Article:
Administration of Community Living. What is Long-term Care Insurance?. Accessed Jan 10, 2024.

Veterans Affairs (VA) provides Aid and Attendance or Housebound benefits to qualifying veterans or their survivors who have certain disabilities. If you need assistance with ADLs and are a veteran or survivor, you might qualify for benefits

Department of Veterans Affairs. VA Aid and Attendance benefits and Housebound allowance. Accessed Jan 10, 2024.

🤓Nerdy Tip

Medicare does not cover nursing homes or assisted living. Seniors in a nursing home may still receive medical care covered by Medicare, but the cost of the nursing home itself is not covered. Medicare, on the other hand, does cover some costs associated with ADL deficiencies, such as temporary stays at a skilled nursing facility following a hospitalization and medical supplies to assist with some ADLs.

Paying for ADL support

Paying for professional assistance with ADLs for a loved one can be expensive. In 2021, the average cost of an in-home health aide was $5,148 per month, according to Genworth, a company that provides long-term care insurance

Genworth. Cost of Care Survey. Accessed Jan 11, 2024.
. The average cost of a nursing home with a semi-private room was $7,908 per month.

Unfortunately, not everyone will qualify for these programs. Here are a few tips to afford proper care if you have to pay for long-term care on your own.

Did you know...

You may be able to deduct a portion of long-term care insurance premiums on your federal tax return.

  1. Look at long-term care insurance early on. Getting long-term care insurance can be difficult if you are already struggling with ADLs, so plan ahead. If you think you or a loved one might have issues with ADLs in the future, consider learning about long-term care insurance options ahead of time so you buy a policy before you need to use it.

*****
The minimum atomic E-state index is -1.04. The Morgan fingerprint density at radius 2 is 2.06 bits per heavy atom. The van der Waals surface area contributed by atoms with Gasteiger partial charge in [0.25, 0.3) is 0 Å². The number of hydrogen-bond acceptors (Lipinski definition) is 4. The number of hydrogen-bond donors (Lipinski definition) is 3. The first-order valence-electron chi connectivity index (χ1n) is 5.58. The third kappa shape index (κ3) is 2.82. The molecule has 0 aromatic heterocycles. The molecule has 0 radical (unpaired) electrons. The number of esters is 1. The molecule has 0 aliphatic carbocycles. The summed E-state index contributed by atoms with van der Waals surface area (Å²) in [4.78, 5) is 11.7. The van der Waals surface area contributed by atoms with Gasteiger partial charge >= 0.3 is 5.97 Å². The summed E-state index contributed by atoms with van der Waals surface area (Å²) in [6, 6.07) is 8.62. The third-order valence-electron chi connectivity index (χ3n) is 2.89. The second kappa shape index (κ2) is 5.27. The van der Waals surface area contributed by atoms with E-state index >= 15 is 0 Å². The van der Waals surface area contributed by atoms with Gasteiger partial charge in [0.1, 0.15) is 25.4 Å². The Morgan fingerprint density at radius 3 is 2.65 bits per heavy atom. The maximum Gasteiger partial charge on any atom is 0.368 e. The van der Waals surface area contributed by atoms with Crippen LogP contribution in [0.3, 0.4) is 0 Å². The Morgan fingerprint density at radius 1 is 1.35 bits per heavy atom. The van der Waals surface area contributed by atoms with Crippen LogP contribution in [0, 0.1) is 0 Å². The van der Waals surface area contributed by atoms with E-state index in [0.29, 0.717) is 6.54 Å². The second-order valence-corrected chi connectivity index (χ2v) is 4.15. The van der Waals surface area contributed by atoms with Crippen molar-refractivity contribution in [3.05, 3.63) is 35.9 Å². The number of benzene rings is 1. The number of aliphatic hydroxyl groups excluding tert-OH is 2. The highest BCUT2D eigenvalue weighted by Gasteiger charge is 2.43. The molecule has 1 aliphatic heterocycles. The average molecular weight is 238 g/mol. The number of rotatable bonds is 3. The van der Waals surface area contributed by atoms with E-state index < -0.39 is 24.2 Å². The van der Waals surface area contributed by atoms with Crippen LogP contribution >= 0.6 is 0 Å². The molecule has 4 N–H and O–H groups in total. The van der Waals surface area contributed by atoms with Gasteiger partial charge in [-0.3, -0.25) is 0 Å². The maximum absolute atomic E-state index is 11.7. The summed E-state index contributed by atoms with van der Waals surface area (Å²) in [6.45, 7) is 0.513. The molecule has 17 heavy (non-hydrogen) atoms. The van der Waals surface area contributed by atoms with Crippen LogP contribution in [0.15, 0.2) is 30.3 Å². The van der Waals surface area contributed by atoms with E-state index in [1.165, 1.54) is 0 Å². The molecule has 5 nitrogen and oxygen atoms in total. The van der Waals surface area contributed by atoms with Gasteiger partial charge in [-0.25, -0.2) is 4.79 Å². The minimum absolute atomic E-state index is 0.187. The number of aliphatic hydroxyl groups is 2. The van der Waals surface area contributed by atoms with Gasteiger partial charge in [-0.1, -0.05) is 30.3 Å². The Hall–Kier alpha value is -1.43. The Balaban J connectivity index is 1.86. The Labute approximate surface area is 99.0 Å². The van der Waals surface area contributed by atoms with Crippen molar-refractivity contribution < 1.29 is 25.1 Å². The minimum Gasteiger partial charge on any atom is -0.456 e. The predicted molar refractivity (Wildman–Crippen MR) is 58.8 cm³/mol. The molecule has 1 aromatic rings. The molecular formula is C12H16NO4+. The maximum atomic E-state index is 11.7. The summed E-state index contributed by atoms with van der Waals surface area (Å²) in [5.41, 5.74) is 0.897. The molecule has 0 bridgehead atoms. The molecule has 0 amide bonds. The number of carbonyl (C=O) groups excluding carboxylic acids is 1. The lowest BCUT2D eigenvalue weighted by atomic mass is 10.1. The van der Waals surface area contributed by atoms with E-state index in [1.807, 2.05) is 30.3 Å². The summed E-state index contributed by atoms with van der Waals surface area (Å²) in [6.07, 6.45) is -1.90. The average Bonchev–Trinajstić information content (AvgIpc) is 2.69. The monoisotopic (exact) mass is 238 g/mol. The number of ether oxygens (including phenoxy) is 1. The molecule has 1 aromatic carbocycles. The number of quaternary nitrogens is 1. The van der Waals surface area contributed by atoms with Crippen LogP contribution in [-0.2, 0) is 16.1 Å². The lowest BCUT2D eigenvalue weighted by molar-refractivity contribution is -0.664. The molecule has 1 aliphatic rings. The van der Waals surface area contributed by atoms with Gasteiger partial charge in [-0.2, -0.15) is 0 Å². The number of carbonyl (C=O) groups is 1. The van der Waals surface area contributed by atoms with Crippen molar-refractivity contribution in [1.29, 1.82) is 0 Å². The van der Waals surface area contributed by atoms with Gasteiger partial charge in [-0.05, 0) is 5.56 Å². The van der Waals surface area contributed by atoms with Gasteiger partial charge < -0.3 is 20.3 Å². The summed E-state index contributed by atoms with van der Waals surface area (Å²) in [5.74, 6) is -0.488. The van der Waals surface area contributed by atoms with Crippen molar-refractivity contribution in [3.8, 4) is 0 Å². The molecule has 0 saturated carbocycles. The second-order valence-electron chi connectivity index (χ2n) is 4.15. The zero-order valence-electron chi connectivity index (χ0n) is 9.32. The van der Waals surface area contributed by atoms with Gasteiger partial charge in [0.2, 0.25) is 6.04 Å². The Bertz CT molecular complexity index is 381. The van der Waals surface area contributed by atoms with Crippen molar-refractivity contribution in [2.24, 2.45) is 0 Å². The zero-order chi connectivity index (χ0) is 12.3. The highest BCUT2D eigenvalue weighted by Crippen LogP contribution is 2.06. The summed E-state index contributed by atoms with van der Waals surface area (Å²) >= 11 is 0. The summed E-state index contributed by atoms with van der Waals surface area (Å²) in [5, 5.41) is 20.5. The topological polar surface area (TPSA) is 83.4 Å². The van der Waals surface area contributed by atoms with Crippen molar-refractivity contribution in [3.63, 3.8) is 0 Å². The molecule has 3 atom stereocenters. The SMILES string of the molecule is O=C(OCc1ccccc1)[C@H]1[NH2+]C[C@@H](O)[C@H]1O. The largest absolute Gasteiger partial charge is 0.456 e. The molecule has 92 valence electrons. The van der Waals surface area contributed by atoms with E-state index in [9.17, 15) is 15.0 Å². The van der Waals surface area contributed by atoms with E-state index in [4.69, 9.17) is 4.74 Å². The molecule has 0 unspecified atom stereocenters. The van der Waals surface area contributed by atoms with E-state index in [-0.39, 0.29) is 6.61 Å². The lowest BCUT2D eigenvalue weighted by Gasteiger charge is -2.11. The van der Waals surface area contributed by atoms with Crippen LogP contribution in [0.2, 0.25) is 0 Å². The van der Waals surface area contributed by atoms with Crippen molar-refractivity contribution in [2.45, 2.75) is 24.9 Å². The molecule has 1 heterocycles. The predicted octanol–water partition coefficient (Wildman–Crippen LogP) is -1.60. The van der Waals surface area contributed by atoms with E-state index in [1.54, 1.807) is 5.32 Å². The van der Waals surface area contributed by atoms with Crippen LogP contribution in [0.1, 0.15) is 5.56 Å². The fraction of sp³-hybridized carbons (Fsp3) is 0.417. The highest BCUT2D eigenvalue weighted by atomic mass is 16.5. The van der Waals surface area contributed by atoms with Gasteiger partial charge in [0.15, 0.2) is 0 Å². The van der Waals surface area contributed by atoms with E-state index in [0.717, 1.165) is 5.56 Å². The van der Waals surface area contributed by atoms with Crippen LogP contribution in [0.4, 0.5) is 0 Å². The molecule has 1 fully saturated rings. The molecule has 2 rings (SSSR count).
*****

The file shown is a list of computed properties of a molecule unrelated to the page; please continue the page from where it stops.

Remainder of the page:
2. Check your private insurance coverage. Some private health insurance policies cover services related to ADL assistance. If you’re unsure of your coverage, call your health insurance provider to see what’s covered.

  3. Open a health savings account. Some employers offer high-deductible health insurance plans, which may allow you to contribute to a health savings account. If you have an HSA, you might be able to use those funds to pay for some long-term care costs such as nursing services if you meet the requirements


  4. Look into a reverse mortgage. This option lets you borrow against your home’s equity

    Federal Trade Commission. Reverse Mortgages. Accessed Jan 11, 2024.
    . But only people 62 and older are eligible, and there are risks with taking out a reverse mortgage.

Still deciding on the right carrier? Compare Medigap plans

Get even more financial clarity with the NerdWallet app
Track your budget and see all of your finances together in a single place.
Get more smart money moves – straight to your inbox
Sign up and we’ll send you Nerdy articles about the money topics that matter most to you along with other ways to help you get more from your money.